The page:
by Jeremy Leaming
The U.S. Department of Justice has made historic strides in bettering lives of the LGBT community through efforts to promote equality, but Attorney General Eric Holder told an Aug. 23 gathering of the National LGBT Bar Association in Washington, D.C. that he needs the continued involvement, support and passion of its members and other advocates of equality to continue the “momentum.”
Providing the keynote address at the LGBT Bar Association’s 2012 Annual Lavender Law Conference, Holder did not reveal any new information regarding the DOJ’s efforts to protect the rights and advance equality for LGBT persons, or announce any new initiatives. In an election year that’s hardly surprising, and for this audience, it really did not matter.
So reciting the DOJ’s and the administration’s well covered efforts was enough for this crowd and sufficient to illicit rounds of ongoing applause. In a speech less than 30 minutes, Holder breezed through the Obama administration’s pro-equality work and provided plaudits for individual lawyers and advocates fighting to advance equality. (See C-SPAN video of Holder's address below the break.)
“We come together tonight at an exciting moment; thanks to the tireless work of advocates and attorneys in and far beyond this room, our nation has made great strides on the road to LGBT equality and the unfinished struggle to secure civil rights of all Americans,” Holder said. “We can all be proud today,” he continued, “that for the first time in history those who courageously serve this country need no longer hide their sexual orientation. As we approach the one-year anniversary of the end of ‘Don’t Ask, Don’t Tell,’ it is worth celebrating the fact that so many brave souls can serve proudly, honorably, honestly, openly and without fear of discharge.”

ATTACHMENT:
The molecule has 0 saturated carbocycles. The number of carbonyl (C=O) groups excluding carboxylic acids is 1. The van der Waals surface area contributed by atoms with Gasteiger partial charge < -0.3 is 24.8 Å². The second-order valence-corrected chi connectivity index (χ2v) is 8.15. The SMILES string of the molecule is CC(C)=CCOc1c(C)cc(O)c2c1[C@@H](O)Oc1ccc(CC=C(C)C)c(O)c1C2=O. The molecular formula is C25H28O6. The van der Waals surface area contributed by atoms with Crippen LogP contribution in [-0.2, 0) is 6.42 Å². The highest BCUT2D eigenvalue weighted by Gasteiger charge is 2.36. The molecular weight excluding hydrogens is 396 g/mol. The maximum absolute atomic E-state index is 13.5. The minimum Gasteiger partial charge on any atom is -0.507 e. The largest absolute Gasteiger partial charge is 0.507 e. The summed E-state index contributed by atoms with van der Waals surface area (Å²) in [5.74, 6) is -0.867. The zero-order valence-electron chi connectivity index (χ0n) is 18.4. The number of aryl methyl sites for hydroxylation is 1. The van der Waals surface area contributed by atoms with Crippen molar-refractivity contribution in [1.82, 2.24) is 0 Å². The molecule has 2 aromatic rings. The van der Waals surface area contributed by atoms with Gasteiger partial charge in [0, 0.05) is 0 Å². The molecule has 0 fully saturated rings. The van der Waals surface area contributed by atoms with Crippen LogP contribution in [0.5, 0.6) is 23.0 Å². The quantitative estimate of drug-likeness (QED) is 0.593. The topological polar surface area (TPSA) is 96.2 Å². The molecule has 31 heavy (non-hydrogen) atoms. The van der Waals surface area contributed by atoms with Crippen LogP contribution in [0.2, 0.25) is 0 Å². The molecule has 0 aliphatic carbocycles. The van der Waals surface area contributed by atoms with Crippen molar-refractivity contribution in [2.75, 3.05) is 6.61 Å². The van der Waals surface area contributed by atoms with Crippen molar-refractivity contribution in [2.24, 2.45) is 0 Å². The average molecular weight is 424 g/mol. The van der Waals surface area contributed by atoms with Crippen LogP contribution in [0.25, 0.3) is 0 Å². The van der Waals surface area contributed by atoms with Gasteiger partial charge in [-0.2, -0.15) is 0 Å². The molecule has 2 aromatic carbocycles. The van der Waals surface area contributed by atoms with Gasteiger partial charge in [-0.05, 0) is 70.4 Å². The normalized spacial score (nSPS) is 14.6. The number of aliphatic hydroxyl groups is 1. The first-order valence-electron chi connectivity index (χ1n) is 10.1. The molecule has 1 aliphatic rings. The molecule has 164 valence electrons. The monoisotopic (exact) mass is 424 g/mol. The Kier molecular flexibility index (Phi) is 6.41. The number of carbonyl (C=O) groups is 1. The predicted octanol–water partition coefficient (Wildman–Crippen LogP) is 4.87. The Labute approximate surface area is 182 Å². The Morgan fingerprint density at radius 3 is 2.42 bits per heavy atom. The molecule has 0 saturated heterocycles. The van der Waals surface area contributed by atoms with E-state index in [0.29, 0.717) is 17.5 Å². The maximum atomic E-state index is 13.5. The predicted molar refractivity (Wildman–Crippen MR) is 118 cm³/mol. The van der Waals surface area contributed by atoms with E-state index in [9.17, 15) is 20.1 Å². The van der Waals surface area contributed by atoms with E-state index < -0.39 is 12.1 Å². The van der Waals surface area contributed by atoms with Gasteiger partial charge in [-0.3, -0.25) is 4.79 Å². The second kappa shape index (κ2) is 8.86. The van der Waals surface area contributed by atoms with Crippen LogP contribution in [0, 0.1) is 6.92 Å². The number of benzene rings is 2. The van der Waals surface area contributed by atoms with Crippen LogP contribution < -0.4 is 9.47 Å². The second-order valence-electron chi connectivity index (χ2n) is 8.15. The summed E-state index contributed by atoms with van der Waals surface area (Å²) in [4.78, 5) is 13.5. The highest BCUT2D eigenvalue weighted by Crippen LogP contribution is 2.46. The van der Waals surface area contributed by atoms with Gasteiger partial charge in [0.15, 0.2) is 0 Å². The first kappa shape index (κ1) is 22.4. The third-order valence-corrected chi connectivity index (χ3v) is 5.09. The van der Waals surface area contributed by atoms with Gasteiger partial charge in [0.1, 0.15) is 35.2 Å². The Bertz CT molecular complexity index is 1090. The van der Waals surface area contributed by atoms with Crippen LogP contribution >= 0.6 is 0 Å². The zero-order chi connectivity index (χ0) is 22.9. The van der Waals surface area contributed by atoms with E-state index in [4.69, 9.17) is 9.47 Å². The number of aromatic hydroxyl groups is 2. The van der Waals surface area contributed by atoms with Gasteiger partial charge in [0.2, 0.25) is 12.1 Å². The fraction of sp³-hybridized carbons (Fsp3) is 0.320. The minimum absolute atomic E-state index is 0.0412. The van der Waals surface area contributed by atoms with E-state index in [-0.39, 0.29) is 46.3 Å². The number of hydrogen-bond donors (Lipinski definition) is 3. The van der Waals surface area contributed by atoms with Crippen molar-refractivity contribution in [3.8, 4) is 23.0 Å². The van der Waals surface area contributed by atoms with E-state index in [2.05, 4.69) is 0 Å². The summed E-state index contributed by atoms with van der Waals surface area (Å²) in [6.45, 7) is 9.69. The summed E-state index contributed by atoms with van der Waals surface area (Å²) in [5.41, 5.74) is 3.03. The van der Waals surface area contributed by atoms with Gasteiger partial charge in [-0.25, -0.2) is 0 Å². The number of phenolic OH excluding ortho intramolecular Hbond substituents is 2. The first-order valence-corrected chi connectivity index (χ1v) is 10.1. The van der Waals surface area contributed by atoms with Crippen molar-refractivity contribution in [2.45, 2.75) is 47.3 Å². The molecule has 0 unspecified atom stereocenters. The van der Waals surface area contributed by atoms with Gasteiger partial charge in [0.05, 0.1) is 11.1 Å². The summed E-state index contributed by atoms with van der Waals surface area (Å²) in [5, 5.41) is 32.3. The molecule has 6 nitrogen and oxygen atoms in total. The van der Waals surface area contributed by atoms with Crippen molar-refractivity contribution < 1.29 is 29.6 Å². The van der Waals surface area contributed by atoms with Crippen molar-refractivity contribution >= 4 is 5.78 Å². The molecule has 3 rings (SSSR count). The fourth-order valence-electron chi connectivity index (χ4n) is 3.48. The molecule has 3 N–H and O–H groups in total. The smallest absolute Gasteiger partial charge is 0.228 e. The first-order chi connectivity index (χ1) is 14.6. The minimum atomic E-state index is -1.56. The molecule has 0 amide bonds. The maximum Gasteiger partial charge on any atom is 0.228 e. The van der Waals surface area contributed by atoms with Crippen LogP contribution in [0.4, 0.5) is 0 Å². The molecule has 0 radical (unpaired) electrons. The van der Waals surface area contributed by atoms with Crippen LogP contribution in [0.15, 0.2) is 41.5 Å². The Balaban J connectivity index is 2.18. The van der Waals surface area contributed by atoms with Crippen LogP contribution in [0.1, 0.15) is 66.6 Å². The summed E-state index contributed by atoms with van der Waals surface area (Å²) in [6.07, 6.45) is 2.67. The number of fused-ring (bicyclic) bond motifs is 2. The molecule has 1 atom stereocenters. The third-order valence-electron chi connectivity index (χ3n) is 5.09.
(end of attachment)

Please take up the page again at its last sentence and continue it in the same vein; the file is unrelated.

Pivoting quickly to another administration action, Holder reminded the audience at the Washington Hilton that the DOJ no longer defends a major, and onerous provision of the so-called Defense of Marriage Act, the anti-gay measure signed into law by former President Bill Clinton. (It took awhile for the administration to stop defending the blatantly bigoted law for the executive branch has a tradition of defending the constitutionality of acts of Congress.)
“We can also take pride in the fact that last year, President Obama and I directed the Justice Department not to defend the constitutionality of Sec. 3 of the Defense of Marriage Act,” Holder said. “Since then we’ve seen an increasing and encouraging number of courts hold this provision unconstitutional.”